When Junge rode in a straight line at line at approximately 40 mph for about a half-mile, the shoulder of the tire that was in the shade remained at 85-88 degrees F. The temperature at the center of the tires went up slightly while the shoulder of the tire facing the sun also started picking up heat. Then our rider went on his weaving course and came back. Once again the side of the tire facing away from the sun and the center changed very little. The side of the tire facing the sun continued to gain heat. We attributed this solely to the sun as Junge was careful to weave equally hard on each side of the tires.

Junge went back to his task of learning Oak Hill on his "A-bike" while we took the weaving test bike back under the canopy and applied Tyr Sox tire warmers for 45 minutes. After the warmers, the rear tire had about 129 degrees F across its entire tread while the front held 171 degrees F on the right, 175 degrees F on the left, and 182.4 degrees F in the center. Both warmers were on for the equal amounts of time.

Just as I was organizing a theory into how the tire warmers have equal heating elements but the (120) front tire has less surface than the (180) rear tire, I noticed that the bike had been put back in its original parking spot with the front wheel in the sun. Although I can't rule out my equal tire warmers versus different-sized tires theory, I can't rule out that the strong sunlight increased the effect of the warmers.


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The most effective way to warm-up tires is to park the bike in the sun and use tire warmers. This is Miguel Duhamel's Honda RC51 at Daytona. Photo by Brian J. Nelson.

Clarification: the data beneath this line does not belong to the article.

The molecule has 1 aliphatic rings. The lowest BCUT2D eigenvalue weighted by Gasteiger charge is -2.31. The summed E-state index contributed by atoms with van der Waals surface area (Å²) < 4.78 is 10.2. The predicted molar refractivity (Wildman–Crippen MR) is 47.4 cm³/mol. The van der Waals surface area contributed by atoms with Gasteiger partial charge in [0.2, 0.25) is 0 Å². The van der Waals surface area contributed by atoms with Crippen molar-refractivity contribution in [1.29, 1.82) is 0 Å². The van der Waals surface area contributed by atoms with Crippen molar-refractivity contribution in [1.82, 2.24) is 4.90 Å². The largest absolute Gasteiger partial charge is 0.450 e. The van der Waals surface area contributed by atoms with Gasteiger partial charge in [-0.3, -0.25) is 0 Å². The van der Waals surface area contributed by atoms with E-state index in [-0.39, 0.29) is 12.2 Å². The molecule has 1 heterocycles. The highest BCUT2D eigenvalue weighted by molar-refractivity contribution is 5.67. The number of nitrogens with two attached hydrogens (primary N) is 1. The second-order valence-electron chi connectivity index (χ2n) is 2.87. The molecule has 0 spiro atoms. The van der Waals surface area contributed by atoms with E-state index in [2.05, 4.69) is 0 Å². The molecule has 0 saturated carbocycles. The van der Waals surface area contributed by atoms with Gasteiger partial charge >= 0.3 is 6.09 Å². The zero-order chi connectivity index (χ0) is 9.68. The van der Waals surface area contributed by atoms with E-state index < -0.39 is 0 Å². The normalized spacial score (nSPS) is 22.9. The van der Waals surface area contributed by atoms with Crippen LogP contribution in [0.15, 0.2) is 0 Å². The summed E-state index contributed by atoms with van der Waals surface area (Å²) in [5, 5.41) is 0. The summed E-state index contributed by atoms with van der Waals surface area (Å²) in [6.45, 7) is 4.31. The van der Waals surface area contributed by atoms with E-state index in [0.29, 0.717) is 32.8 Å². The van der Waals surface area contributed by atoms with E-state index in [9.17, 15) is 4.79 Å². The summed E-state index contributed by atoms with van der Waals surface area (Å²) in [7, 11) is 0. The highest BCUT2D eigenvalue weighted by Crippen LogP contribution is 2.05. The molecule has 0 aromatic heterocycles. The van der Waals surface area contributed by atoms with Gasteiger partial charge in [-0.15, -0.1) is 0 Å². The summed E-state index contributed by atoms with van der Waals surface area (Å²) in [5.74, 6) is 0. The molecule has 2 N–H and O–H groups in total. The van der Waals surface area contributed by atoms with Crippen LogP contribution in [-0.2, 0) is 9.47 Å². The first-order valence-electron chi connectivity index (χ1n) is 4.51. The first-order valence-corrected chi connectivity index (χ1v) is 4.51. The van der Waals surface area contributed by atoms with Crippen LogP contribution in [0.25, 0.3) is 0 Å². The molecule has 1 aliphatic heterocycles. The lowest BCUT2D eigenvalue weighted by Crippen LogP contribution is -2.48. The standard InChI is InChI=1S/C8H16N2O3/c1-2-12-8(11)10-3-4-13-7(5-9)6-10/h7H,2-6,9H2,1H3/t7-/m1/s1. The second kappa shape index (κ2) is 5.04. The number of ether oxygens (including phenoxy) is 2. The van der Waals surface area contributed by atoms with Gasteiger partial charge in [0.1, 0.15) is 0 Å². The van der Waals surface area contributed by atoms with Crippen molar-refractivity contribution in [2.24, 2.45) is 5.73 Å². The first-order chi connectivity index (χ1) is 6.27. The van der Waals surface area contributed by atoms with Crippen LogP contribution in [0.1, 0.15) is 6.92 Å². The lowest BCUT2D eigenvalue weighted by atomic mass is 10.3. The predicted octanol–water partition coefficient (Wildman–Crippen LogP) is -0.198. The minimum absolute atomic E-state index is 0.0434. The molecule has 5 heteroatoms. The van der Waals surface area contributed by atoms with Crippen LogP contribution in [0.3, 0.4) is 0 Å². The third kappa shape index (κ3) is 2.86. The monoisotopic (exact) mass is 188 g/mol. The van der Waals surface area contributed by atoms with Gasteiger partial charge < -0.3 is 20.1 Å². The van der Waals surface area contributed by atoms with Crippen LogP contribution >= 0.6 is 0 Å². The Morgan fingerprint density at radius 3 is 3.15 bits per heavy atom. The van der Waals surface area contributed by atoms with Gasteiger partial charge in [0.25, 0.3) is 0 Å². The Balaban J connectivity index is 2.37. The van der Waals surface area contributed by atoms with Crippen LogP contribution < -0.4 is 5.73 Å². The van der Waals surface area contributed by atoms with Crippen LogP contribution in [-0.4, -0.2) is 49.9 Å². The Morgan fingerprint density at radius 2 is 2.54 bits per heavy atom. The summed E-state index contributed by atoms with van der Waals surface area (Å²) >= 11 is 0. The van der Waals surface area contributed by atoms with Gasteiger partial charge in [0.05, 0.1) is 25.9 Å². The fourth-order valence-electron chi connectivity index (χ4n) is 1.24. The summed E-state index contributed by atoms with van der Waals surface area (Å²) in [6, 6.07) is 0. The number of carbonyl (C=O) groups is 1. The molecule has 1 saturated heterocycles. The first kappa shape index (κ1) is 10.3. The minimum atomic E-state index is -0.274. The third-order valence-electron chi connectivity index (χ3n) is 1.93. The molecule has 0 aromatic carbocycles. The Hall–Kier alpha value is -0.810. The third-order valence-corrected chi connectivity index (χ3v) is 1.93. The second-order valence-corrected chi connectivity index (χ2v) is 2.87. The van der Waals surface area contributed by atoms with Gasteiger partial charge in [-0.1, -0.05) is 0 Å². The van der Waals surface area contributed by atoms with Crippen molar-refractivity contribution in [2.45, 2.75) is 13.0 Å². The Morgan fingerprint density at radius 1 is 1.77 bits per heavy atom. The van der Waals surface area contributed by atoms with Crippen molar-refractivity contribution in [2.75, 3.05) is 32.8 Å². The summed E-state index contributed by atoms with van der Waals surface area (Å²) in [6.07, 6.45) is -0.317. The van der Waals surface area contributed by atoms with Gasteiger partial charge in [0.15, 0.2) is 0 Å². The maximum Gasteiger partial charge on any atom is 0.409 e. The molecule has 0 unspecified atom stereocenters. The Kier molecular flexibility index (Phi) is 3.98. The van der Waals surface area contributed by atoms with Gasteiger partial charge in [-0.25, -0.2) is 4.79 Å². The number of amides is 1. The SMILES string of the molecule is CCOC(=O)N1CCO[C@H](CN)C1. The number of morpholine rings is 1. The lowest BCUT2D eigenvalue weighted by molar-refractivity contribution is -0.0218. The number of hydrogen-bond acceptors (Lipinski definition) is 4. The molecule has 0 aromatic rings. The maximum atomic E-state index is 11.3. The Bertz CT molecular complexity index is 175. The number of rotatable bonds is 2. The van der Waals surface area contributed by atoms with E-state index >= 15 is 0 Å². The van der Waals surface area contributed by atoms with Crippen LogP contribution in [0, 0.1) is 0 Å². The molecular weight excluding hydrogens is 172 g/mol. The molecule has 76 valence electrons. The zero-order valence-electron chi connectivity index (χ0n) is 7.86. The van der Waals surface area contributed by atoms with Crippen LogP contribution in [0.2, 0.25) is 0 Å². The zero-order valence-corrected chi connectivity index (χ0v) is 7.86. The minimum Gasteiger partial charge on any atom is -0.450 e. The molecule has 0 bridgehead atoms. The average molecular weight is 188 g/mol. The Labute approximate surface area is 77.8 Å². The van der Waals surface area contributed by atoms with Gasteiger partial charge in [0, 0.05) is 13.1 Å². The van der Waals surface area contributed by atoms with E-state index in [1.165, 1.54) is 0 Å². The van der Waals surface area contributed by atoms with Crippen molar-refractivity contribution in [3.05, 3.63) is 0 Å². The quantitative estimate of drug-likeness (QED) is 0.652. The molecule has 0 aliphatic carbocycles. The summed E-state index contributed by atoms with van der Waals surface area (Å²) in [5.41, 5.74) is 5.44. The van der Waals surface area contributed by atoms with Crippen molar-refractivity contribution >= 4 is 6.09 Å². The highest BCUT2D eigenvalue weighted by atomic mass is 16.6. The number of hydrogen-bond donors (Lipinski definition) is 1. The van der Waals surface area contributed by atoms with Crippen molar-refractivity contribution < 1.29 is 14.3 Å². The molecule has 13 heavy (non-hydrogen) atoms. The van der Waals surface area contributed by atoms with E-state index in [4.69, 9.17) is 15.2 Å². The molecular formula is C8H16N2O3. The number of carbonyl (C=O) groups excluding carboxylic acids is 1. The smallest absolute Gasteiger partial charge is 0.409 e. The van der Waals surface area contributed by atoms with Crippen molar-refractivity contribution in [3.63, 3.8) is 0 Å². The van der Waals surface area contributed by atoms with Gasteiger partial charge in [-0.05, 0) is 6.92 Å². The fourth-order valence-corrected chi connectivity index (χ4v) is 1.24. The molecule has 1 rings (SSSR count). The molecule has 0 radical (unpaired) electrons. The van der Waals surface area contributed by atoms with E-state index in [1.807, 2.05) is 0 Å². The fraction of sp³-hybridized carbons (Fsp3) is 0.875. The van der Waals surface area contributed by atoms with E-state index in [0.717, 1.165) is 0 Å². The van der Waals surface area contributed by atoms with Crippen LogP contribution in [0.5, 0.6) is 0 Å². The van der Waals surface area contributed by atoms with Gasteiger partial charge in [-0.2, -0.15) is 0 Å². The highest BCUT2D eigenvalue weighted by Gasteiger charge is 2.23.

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As soon as we took the post-warmer temperatures, Junge went out to do the same exact weaving course. The right/away-from-the-sun side of the rear tire lost 12 degrees of heat. The right side of the front lost 45 degrees. The center of the rear lost 5 degrees of heat. The center of the front lost 43 degrees. The left side of the rear tire that was facing the sun stayed steady at 129 degrees while the left front only lost 36 degrees. Once again weaving did not build or hold the temperature. The sun had more effect than weaving.

As soon as these temperatures were taken, Junge was sent off to do a normal hot lap on the twisty, 1.8-mile course. After the hot lap, the heat in the rear remained fairly constant, cooling just a few degrees. The front continued to steadily lose its significant tire warmer heat. However, the left sides of the tires were the warmest parts. We could not attribute this to the sun because throughout our two-day test, tires always recorded higher temperatures on their left sides after doing any laps at speed on the track.

Then, we sent Junge to do an entire lap of weaving. Again, the weaving failed to hold heat anywhere on the tire. Then Junge once again did his straight weaving test, and the tires began cooling rapidly. In fact, during weaving the tires lost heat as rapidly or more rapidly as just standing still.